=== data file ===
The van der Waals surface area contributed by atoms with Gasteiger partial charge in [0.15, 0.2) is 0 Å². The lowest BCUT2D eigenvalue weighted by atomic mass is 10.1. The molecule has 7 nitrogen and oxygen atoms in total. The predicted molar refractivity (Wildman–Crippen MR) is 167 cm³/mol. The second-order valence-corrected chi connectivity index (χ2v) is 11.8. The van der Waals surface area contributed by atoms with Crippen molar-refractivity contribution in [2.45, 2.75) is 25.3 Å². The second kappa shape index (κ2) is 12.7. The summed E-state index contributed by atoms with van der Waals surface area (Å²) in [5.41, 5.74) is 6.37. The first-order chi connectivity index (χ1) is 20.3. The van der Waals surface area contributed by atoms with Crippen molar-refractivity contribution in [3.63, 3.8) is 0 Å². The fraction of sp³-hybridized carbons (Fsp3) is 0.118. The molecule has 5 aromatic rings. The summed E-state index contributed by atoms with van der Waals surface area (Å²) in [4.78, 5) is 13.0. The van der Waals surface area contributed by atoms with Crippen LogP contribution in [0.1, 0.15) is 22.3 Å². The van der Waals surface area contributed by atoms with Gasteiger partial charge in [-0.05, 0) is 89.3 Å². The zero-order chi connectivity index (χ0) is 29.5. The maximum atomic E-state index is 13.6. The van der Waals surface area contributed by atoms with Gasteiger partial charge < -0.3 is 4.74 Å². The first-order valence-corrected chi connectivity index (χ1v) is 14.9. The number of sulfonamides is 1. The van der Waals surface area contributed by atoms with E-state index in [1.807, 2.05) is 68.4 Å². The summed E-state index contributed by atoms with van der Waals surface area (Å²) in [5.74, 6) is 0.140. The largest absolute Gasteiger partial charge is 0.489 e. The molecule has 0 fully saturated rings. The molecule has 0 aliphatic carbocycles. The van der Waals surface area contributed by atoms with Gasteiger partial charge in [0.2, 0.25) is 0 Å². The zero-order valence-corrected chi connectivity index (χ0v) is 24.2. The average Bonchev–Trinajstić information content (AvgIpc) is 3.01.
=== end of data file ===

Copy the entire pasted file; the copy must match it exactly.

The van der Waals surface area contributed by atoms with Gasteiger partial charge in [0.15, 0.2) is 0 Å². The lowest BCUT2D eigenvalue weighted by atomic mass is 10.1. The molecule has 7 nitrogen and oxygen atoms in total. The predicted molar refractivity (Wildman–Crippen MR) is 167 cm³/mol. The second-order valence-corrected chi connectivity index (χ2v) is 11.8. The van der Waals surface area contributed by atoms with Crippen molar-refractivity contribution in [2.45, 2.75) is 25.3 Å². The second kappa shape index (κ2) is 12.7. The summed E-state index contributed by atoms with van der Waals surface area (Å²) in [5.41, 5.74) is 6.37. The first-order chi connectivity index (χ1) is 20.3. The van der Waals surface area contributed by atoms with Crippen molar-refractivity contribution in [3.63, 3.8) is 0 Å². The fraction of sp³-hybridized carbons (Fsp3) is 0.118. The molecule has 5 aromatic rings. The summed E-state index contributed by atoms with van der Waals surface area (Å²) in [4.78, 5) is 13.0. The van der Waals surface area contributed by atoms with Crippen LogP contribution in [0.1, 0.15) is 22.3 Å². The van der Waals surface area contributed by atoms with Gasteiger partial charge in [-0.05, 0) is 89.3 Å². The zero-order chi connectivity index (χ0) is 29.5. The maximum atomic E-state index is 13.6. The van der Waals surface area contributed by atoms with Gasteiger partial charge < -0.3 is 4.74 Å². The first-order valence-corrected chi connectivity index (χ1v) is 14.9. The number of sulfonamides is 1. The van der Waals surface area contributed by atoms with E-state index in [1.807, 2.05) is 68.4 Å². The summed E-state index contributed by atoms with van der Waals surface area (Å²) in [5.74, 6) is 0.140. The largest absolute Gasteiger partial charge is 0.489 e. The molecule has 0 fully saturated rings. The molecule has 0 aliphatic carbocycles. The van der Waals surface area contributed by atoms with Gasteiger partial charge in [0.2, 0.25) is 0 Å². The zero-order valence-corrected chi connectivity index (χ0v) is 24.2. The average Bonchev–Trinajstić information content (AvgIpc) is 3.01.